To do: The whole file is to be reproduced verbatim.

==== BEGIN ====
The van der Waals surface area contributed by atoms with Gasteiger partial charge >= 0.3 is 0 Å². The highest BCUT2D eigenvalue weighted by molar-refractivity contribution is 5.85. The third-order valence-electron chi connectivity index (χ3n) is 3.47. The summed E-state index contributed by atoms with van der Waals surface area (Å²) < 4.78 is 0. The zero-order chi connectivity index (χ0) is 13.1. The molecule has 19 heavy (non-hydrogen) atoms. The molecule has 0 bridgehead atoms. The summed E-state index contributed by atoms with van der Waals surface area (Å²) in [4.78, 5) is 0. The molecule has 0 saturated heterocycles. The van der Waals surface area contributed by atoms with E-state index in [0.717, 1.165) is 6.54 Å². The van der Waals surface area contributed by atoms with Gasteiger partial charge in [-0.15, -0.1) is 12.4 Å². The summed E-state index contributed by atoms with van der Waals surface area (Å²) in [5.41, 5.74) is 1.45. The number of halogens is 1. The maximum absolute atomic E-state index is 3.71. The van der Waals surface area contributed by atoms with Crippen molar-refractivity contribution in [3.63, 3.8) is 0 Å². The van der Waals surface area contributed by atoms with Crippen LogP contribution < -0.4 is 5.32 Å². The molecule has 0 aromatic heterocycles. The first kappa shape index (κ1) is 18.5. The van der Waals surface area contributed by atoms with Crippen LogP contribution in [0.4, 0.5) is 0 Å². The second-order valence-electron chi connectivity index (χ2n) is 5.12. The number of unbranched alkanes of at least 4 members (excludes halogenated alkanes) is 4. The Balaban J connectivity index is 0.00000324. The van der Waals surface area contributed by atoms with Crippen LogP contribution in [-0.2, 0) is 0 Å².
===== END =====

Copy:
The van der Waals surface area contributed by atoms with Gasteiger partial charge >= 0.3 is 0 Å². The highest BCUT2D eigenvalue weighted by molar-refractivity contribution is 5.85. The third-order valence-electron chi connectivity index (χ3n) is 3.47. The summed E-state index contributed by atoms with van der Waals surface area (Å²) < 4.78 is 0. The zero-order chi connectivity index (χ0) is 13.1. The molecule has 19 heavy (non-hydrogen) atoms. The molecule has 0 bridgehead atoms. The summed E-state index contributed by atoms with van der Waals surface area (Å²) in [4.78, 5) is 0. The molecule has 0 saturated heterocycles. The van der Waals surface area contributed by atoms with E-state index in [0.717, 1.165) is 6.54 Å². The van der Waals surface area contributed by atoms with Gasteiger partial charge in [-0.15, -0.1) is 12.4 Å². The summed E-state index contributed by atoms with van der Waals surface area (Å²) in [5.41, 5.74) is 1.45. The number of halogens is 1. The maximum absolute atomic E-state index is 3.71. The van der Waals surface area contributed by atoms with Crippen molar-refractivity contribution in [3.63, 3.8) is 0 Å². The van der Waals surface area contributed by atoms with Crippen LogP contribution < -0.4 is 5.32 Å². The molecule has 0 aromatic heterocycles. The first kappa shape index (κ1) is 18.5. The van der Waals surface area contributed by atoms with Crippen LogP contribution in [0.4, 0.5) is 0 Å². The second-order valence-electron chi connectivity index (χ2n) is 5.12. The number of unbranched alkanes of at least 4 members (excludes halogenated alkanes) is 4. The Balaban J connectivity index is 0.00000324. The van der Waals surface area contributed by atoms with Crippen LogP contribution in [-0.2, 0) is 0 Å².